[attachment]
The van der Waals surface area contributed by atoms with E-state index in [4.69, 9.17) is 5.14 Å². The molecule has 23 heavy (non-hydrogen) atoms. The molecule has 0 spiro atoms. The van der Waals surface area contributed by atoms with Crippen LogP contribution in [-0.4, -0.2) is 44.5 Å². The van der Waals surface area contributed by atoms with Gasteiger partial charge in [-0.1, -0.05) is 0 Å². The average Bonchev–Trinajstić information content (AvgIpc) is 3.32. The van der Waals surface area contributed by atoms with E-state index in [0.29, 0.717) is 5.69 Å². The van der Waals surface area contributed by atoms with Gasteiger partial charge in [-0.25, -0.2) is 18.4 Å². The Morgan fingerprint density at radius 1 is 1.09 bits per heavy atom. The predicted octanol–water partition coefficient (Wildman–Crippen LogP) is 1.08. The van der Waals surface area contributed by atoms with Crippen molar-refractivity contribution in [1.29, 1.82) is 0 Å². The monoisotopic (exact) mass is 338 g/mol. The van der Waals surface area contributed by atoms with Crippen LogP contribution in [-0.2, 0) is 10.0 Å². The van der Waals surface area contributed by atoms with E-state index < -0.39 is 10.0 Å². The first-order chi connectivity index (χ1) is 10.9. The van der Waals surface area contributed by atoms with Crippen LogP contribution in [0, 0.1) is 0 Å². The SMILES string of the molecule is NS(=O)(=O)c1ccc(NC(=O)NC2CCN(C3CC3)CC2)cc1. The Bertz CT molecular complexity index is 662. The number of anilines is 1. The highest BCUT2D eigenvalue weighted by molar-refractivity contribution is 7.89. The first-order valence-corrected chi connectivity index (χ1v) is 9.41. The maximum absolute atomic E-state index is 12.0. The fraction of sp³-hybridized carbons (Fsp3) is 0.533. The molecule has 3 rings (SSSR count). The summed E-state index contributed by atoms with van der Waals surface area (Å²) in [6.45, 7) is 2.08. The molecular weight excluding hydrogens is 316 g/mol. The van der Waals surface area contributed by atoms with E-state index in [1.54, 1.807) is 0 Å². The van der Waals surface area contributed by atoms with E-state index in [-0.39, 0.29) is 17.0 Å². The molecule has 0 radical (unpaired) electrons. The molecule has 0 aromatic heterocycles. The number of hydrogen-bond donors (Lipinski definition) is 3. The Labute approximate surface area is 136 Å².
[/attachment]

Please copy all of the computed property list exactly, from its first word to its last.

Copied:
The van der Waals surface area contributed by atoms with E-state index in [4.69, 9.17) is 5.14 Å². The molecule has 23 heavy (non-hydrogen) atoms. The molecule has 0 spiro atoms. The van der Waals surface area contributed by atoms with Crippen LogP contribution in [-0.4, -0.2) is 44.5 Å². The van der Waals surface area contributed by atoms with Gasteiger partial charge in [-0.1, -0.05) is 0 Å². The average Bonchev–Trinajstić information content (AvgIpc) is 3.32. The van der Waals surface area contributed by atoms with E-state index in [0.29, 0.717) is 5.69 Å². The van der Waals surface area contributed by atoms with Gasteiger partial charge in [-0.25, -0.2) is 18.4 Å². The Morgan fingerprint density at radius 1 is 1.09 bits per heavy atom. The predicted octanol–water partition coefficient (Wildman–Crippen LogP) is 1.08. The van der Waals surface area contributed by atoms with Crippen molar-refractivity contribution in [1.29, 1.82) is 0 Å². The monoisotopic (exact) mass is 338 g/mol. The van der Waals surface area contributed by atoms with Crippen LogP contribution in [-0.2, 0) is 10.0 Å². The van der Waals surface area contributed by atoms with E-state index < -0.39 is 10.0 Å². The first-order chi connectivity index (χ1) is 10.9. The van der Waals surface area contributed by atoms with Crippen LogP contribution in [0, 0.1) is 0 Å². The SMILES string of the molecule is NS(=O)(=O)c1ccc(NC(=O)NC2CCN(C3CC3)CC2)cc1. The Bertz CT molecular complexity index is 662. The number of anilines is 1. The highest BCUT2D eigenvalue weighted by molar-refractivity contribution is 7.89. The first-order valence-corrected chi connectivity index (χ1v) is 9.41. The maximum absolute atomic E-state index is 12.0. The fraction of sp³-hybridized carbons (Fsp3) is 0.533. The molecule has 3 rings (SSSR count). The summed E-state index contributed by atoms with van der Waals surface area (Å²) in [6.45, 7) is 2.08. The molecular weight excluding hydrogens is 316 g/mol. The van der Waals surface area contributed by atoms with E-state index in [1.54, 1.807) is 0 Å². The van der Waals surface area contributed by atoms with E-state index in [-0.39, 0.29) is 17.0 Å². The molecule has 0 radical (unpaired) electrons. The molecule has 0 aromatic heterocycles. The number of hydrogen-bond donors (Lipinski definition) is 3. The Labute approximate surface area is 136 Å².